Cornu Cervi

Botanical Name :Cornu Cervi Parvum
Family: Orchidaceae
Subfamily: Epidendroideae
Genus: Phalaenopsis
Species: P. cornu-cervi
Kingdom: Plantae
Order: Asparagales
Pinyin Mandarin Name: Lu Rong
Synonyms : Phalaenopsis devriesiana
Common English Name:  Velvet of Young Deer Horn
Part of Plant Used: Velvet of the horn
Nature: Warm
Taste : Sweet, salty
Habitat :Cornu Cervi is native to  Burma, Borneo, Java, Moloca, Sumatra, Thailand.
Plants grow on trees trunks in the dense forest in India, Myanamar, Thailand, Laos, Vietnam, Nicobar Islands, Malaysia, Java, Borneo, Sumatra, and the Philippines at elevations of 1000 meters and below.
Description:
The very rare red form of Phal. cornu-cervi, the form known as fma. chattaladae, awarded a Silver Medal by the Taiwan Orchid Growers’ Association ! This form of the species is distinct in its solid suffusion of red pigment over every segment of the flower, as opposed to many which are actually Phal. cornu-cervi var. rubescens, where the yellow background of the flower is actually visible on the lateral sepals. These plants can flower and re-flower on the same flattened spikes for several years, so don’t remove them until they have turned brown. A fully mature plant can carry over 6 flowering spikes of fragrant flowers at a time, each spike blooming several times during a single year. Very Highly Recommended.
click & see the pictures
Plant flowers in the spring to fall with 9 to 12 flowers. Flowers are fragrant and 3 to 5 cm wide. The chromosome number is 2n = 38.

The plant was first described by Breda as Polychilos cornu-cervi in 1827. The plants were first cultivated in England by Messrs. Low & Co. when Rev. C. S. brought several plant back in living condition in 1864
Meridians Entered: Liver, Kidneys

Medicinal Usages:
This herb is used in formulas to treat anemia after chronic disease, impotence, and weakness of back and knees with cold intolerance; also used to treat children for failure to thrive, mental retardation, learning disabilities, and skeletal deformities (TCM: deficient :Yang, deficient Blood, and deficient Kidney Yang; deficient Essence).
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Traditional Usages and Functions
Tonifies Kidneys and fortifies Yang; tonifies the Governing Channel, benefits Essence and Blood, and strengthens sinews and bones; bolsters the Penetrating and Conception Channels and strengthens the Girdle Channel; tonifies and nourishes Qi and Blood.

Processing is Required for proper use.

Cautions in Use: Do not use this herb when there is a strong Yin deficiency or heat signs caused by Yin deficiency.

Disclaimer : The information presented herein is intended for educational purposes only. Individual results may vary, and before using any supplement, it is always advisable to consult with your own health care provider.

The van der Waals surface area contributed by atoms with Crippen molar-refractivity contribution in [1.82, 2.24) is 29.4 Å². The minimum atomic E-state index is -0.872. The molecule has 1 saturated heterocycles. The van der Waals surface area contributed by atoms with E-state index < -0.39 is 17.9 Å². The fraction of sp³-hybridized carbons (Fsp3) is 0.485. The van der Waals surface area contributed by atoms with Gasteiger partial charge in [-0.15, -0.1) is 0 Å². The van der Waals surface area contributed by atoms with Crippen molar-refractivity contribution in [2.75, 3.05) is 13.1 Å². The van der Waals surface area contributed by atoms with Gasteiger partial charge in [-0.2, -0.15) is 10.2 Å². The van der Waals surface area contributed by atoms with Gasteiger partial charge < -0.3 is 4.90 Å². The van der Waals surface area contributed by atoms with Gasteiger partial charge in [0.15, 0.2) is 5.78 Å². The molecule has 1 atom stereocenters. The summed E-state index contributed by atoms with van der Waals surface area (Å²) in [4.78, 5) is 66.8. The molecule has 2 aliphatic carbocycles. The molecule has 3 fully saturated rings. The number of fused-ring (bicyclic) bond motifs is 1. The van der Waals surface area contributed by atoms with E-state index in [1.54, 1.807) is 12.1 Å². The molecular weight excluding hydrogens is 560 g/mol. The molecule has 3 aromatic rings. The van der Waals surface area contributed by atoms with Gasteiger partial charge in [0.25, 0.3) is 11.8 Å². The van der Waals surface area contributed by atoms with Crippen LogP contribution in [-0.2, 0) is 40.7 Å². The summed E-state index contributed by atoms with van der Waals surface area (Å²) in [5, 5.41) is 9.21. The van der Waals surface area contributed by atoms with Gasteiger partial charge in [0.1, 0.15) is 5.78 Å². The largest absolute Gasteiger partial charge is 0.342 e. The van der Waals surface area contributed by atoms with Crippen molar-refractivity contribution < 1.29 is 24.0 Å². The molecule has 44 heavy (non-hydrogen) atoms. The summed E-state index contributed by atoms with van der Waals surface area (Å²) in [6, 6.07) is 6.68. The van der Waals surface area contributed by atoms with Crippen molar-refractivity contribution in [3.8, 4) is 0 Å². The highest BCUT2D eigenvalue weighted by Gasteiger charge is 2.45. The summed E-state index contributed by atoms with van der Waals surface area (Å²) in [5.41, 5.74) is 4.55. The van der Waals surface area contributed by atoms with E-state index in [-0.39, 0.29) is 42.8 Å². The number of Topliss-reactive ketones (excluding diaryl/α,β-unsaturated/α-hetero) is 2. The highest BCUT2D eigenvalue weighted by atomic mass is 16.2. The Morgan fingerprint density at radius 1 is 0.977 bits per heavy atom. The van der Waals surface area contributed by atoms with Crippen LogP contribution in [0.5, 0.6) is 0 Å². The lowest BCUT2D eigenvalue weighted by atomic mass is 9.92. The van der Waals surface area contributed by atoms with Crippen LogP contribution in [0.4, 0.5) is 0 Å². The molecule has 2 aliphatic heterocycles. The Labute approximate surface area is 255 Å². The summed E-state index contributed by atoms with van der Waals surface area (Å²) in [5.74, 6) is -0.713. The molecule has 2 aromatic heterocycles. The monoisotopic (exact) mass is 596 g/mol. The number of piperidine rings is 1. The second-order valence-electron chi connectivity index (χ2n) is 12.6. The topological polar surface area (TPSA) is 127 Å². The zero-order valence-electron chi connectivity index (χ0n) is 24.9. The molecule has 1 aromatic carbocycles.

Resources:
http://www.acupuncture-and-chinese-medicine.com/cornu-cervi.html
http://www.phals.net/cornu-cervi/index_e.html

http://www.orchids.com/Phal-cornu-cervi-f-chattaladae-Red-Wan-Chiao-SMTOGA-x–P4208.aspx
http://orchids.wikia.com/wiki/Phalaenopsis_cornu-cervi

http://en.wikipedia.org/wiki/Phalaenopsis_cornu-cervi

Esophagitis

Alternative Names: Inflammation – esophagus

Definition:
Esophagitis is a general term for any inflammation, irritation, or swelling of the esophagus, the tube that leads from the back of the mouth to the stomach.

YOU MAY CLICK TO SEE THE PICTURE.……..Eosinophilic esophagitis

Herpes esophagitis

 

Endoscopic image of peptic stricture showing n...

Endoscopic image of peptic stricture showing narrowing of the esophagus near the junction with the stomach due to chronic gastroesophageal reflux in the setting of scleroderma. (Photo credit: Wikipedia)

Esophagus is  the tube that carries food from the throat to the stomach. If left untreated, this condition can become very uncomfortable, causing problems with swallowing, ulcers and scarring of the esophagus. In rare instances, a condition known as “Barrett’s esophagus” may develop, which is a risk factor for cancer of the esophagus.

Causes:
Esophagitis is frequently caused by the backflow of acid-containing fluid from the stomach to the esophagus (gastroesophageal reflux). You have a higher risk for esophagitis if you have had excessive vomiting, surgery or radiation to the chest (such as in lung cancer), or if you take medications such as aspirin, ibuprofen, potassium, alendronate, and doxycycline.

Persons with weakened immune systems due to HIV and certain medications (such as corticosteroids) may develop infections that lead to esophagitis. Esophageal infection may be due to viruses such as herpes or cytomegalovirus, and fungi or yeast (especially Candida infections).

The infection or irritation may cause the tissues to become inflamed and occasionally form ulcers. You may have difficulty when swallowing and a burning sensation in the esophagus.

Esophagitis is caused by an infection or irritation in the esophagus. An infection can be caused by bacteria, viruses, fungi or diseases that weaken the immune system. Infections that cause esophagitis include: